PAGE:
It is very easy to grow and care for the snowball bushes, if you plant them in the appropriate U.S hardiness zones as mentioned above. Choose a healthy new plant from the market, or you can also try growing from stem cuttings that are about 4 to 6 inches in length.

You can plant them in well drained soil, just make sure to choose a place in your garden where the bushes can spread the branches easily and also where the bushes get direct sunlight or at least partial sunlight to help produce maximum blooms.

Regular watering is needed till the plant is well established.

Pruning or mulching is not necessary, but you can do if you wish to. In fact, mulching can protect the roots in winter. Pruning is needed only if there is any damage to the branches.

Snowball bushes are believed to be rarely affected by any disease, so you don't have to worry much once they are grown.

The snowball bushes produce flowers only during the spring season. But the leaves colour change from green to yellow and then orange and red in fall season, which make them truly beautiful during the fall time too!


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    • VioletteRose profile imageAUTHOR


      4 years ago from Chicago

      Thanks DDE!

    • DDE profile image

      Devika Primić 

      4 years ago from Dubrovnik, Croatia

      Gorgeous indeed! Interesting, informative and so useful.

    • VioletteRose profile imageAUTHOR


      4 years ago from Chicago

      Hi FlourishAnyway, thanks so much for reading. I hope you will have them grow in your garden and have a beautiful bloom in spring :)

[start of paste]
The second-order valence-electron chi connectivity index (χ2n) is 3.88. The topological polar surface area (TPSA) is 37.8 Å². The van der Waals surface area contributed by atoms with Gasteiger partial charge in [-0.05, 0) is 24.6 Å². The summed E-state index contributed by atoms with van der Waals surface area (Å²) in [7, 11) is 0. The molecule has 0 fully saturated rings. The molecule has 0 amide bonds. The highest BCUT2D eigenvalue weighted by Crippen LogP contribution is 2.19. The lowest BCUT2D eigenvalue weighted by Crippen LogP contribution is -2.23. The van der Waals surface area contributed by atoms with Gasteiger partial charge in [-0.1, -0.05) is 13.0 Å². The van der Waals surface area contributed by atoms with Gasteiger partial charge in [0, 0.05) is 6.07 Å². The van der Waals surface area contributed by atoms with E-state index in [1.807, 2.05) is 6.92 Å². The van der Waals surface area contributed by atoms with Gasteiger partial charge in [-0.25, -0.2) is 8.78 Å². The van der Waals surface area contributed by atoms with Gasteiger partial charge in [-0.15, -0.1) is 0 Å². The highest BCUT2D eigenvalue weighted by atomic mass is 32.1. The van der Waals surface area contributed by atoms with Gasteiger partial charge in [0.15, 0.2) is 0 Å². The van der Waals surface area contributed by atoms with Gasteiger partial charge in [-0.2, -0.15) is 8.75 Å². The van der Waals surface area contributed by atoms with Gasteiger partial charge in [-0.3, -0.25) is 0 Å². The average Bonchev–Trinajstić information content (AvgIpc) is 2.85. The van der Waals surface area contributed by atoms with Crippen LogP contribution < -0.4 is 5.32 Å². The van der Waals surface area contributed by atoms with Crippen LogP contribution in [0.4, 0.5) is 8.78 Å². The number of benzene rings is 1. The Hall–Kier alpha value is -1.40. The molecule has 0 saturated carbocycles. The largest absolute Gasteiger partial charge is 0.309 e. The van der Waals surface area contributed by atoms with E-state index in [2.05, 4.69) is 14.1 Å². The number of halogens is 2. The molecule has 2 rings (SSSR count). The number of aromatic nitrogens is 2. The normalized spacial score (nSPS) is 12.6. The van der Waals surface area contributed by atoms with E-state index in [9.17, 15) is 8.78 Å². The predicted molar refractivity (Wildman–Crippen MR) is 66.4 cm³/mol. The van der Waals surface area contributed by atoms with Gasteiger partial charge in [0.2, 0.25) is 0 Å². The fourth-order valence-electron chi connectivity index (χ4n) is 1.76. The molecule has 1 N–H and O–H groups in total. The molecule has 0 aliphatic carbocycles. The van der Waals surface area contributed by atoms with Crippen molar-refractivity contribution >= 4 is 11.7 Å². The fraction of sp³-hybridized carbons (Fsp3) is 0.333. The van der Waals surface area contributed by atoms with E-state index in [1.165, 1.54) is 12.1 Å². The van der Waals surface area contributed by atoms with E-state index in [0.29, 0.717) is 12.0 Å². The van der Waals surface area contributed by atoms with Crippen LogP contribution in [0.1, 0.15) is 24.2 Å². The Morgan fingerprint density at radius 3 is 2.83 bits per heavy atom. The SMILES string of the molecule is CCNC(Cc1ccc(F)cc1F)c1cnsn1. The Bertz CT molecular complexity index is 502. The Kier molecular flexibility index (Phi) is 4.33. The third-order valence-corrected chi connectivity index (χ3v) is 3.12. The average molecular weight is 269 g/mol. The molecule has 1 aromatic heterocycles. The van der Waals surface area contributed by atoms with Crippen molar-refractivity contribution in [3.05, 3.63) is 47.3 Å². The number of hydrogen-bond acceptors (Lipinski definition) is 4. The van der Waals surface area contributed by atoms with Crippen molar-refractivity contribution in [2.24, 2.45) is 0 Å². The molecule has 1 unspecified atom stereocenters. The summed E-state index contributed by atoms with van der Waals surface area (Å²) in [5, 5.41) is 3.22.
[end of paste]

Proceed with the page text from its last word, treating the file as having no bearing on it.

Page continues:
• FlourishAnyway profile image


      4 years ago from USA

      I've never heard of them before and now I want one, as I have the perfect spot. Thanks for the introduction. They are beautiful.

    • VioletteRose profile imageAUTHOR


      4 years ago from Chicago

      Thanks so much for reading AliciaC :) I am so glad to know that this hub made you know about the beautiful snowball shrubs!

    • AliciaC profile image

      Linda Crampton 

      4 years ago from British Columbia, Canada

      These are beautiful plants. The flowers really do look like snowballs from a distance! Thanks for introducing me to this lovely shrub, which I've never heard of before.

    • VioletteRose profile imageAUTHOR


      4 years ago from Chicago

      Hi Faith Reaper, thanks so much for stopping by :) Yes, they are easy to grow shrubs, maybe you should give a try since you love them. Again, thanks so much for the tweet and pin!

    • VioletteRose profile imageAUTHOR


      4 years ago from Chicago

      Hi RTalloni, thanks so much for sharing your experience on growing the European snowball bushes! It is really a great tip that you can try growing the roots quickly by putting the stems in a cup of water. This might help those who have difficulty growing the shrubs from stem cuttings. They are such beautiful plants, I am so glad that you could grow several plants over the years. I can imagine how beautiful your garden is with all the snowball bushes, next to the hydrangea. Thanks so much for reading and commenting :)

    • Faith Reaper profile image

      Faith Reaper 

      4 years ago from southern USA

      Oh, I love these snowball bushes. I have seen them here in the deep South and have wanted to plant some. I am glad to know they are easy to grow. They are spectacular plants!

      Voted up ++++ tweeting and pinning

    • RTalloni profile image


      4 years ago from the short journey

      Thanks for this look at various snowball bushes. From what I can tell mine is a European variety, but the story of how I now have this huge bush growing and producing beautiful blooms makes me smile to this day. It began late one spring with a visit to an elderly aunt's house 3 states away where I obtained 2 4" slivers of tender green shoots with tiny leaves at the end. I put them in a cup of water for the drive home, then let them make roots for the next 6 weeks. Then I planted them in pots which they outgrew quickly. After going in the ground and making it through a couple of years, I've gotten several other plants from this bush and am looking forward to many more from it. It is in a location that will allow it to grow to its full potential beside an old fashioned hydrangea. They will be viewable from a carport we are planning so I will be smiling even more. :)